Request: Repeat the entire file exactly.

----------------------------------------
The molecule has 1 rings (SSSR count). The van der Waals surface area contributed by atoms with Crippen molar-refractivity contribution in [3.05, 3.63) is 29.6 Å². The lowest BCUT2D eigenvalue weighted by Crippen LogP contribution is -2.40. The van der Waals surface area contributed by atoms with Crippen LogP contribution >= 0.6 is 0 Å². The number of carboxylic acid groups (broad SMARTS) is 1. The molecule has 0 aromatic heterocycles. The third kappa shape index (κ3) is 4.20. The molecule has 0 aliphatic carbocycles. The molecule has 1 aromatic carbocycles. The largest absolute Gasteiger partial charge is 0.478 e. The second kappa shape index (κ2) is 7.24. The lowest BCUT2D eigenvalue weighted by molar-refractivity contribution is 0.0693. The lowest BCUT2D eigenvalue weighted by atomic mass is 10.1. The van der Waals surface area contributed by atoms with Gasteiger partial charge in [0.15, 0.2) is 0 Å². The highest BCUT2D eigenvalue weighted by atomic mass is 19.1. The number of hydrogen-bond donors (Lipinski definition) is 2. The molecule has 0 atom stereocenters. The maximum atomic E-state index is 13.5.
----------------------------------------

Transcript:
The molecule has 1 rings (SSSR count). The van der Waals surface area contributed by atoms with Crippen molar-refractivity contribution in [3.05, 3.63) is 29.6 Å². The lowest BCUT2D eigenvalue weighted by Crippen LogP contribution is -2.40. The van der Waals surface area contributed by atoms with Crippen LogP contribution >= 0.6 is 0 Å². The number of carboxylic acid groups (broad SMARTS) is 1. The molecule has 0 aromatic heterocycles. The third kappa shape index (κ3) is 4.20. The molecule has 0 aliphatic carbocycles. The molecule has 1 aromatic carbocycles. The largest absolute Gasteiger partial charge is 0.478 e. The second kappa shape index (κ2) is 7.24. The lowest BCUT2D eigenvalue weighted by molar-refractivity contribution is 0.0693. The lowest BCUT2D eigenvalue weighted by atomic mass is 10.1. The van der Waals surface area contributed by atoms with Gasteiger partial charge in [0.15, 0.2) is 0 Å². The highest BCUT2D eigenvalue weighted by atomic mass is 19.1. The number of hydrogen-bond donors (Lipinski definition) is 2. The molecule has 0 atom stereocenters. The maximum atomic E-state index is 13.5.